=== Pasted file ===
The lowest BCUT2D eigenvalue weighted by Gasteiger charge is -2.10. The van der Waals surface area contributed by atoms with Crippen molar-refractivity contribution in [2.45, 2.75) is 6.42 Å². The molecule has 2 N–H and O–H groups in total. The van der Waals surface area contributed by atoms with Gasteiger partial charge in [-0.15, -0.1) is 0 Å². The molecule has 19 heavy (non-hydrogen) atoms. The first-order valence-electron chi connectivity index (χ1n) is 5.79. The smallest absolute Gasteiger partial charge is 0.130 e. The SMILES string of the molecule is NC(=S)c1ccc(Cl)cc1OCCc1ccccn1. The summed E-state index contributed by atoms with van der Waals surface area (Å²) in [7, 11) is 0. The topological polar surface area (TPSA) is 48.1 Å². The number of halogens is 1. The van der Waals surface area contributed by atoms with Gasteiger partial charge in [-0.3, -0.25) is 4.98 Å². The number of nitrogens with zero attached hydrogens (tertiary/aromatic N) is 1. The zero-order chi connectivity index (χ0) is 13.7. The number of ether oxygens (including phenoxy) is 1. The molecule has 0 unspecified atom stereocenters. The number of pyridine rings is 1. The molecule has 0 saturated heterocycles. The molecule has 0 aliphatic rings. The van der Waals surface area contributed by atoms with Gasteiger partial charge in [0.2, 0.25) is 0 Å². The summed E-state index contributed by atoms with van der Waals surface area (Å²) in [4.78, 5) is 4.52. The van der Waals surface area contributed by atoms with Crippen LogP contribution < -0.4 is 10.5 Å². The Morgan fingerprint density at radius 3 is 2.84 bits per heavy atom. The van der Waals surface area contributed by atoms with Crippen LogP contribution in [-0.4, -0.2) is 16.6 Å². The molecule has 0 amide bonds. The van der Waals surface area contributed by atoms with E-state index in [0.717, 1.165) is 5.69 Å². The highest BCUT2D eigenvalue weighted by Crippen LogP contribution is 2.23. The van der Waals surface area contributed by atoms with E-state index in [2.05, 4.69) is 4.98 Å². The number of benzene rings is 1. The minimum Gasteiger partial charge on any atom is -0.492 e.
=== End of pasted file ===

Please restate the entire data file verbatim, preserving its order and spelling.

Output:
The lowest BCUT2D eigenvalue weighted by Gasteiger charge is -2.10. The van der Waals surface area contributed by atoms with Crippen molar-refractivity contribution in [2.45, 2.75) is 6.42 Å². The molecule has 2 N–H and O–H groups in total. The van der Waals surface area contributed by atoms with Gasteiger partial charge in [-0.15, -0.1) is 0 Å². The molecule has 19 heavy (non-hydrogen) atoms. The first-order valence-electron chi connectivity index (χ1n) is 5.79. The smallest absolute Gasteiger partial charge is 0.130 e. The SMILES string of the molecule is NC(=S)c1ccc(Cl)cc1OCCc1ccccn1. The summed E-state index contributed by atoms with van der Waals surface area (Å²) in [7, 11) is 0. The topological polar surface area (TPSA) is 48.1 Å². The number of halogens is 1. The van der Waals surface area contributed by atoms with Gasteiger partial charge in [-0.3, -0.25) is 4.98 Å². The number of nitrogens with zero attached hydrogens (tertiary/aromatic N) is 1. The zero-order chi connectivity index (χ0) is 13.7. The number of ether oxygens (including phenoxy) is 1. The molecule has 0 unspecified atom stereocenters. The number of pyridine rings is 1. The molecule has 0 saturated heterocycles. The molecule has 0 aliphatic rings. The van der Waals surface area contributed by atoms with Gasteiger partial charge in [0.2, 0.25) is 0 Å². The summed E-state index contributed by atoms with van der Waals surface area (Å²) in [4.78, 5) is 4.52. The van der Waals surface area contributed by atoms with Crippen LogP contribution < -0.4 is 10.5 Å². The Morgan fingerprint density at radius 3 is 2.84 bits per heavy atom. The van der Waals surface area contributed by atoms with Crippen LogP contribution in [-0.4, -0.2) is 16.6 Å². The molecule has 0 amide bonds. The van der Waals surface area contributed by atoms with E-state index in [0.717, 1.165) is 5.69 Å². The highest BCUT2D eigenvalue weighted by Crippen LogP contribution is 2.23. The van der Waals surface area contributed by atoms with E-state index in [2.05, 4.69) is 4.98 Å². The number of benzene rings is 1. The minimum Gasteiger partial charge on any atom is -0.492 e.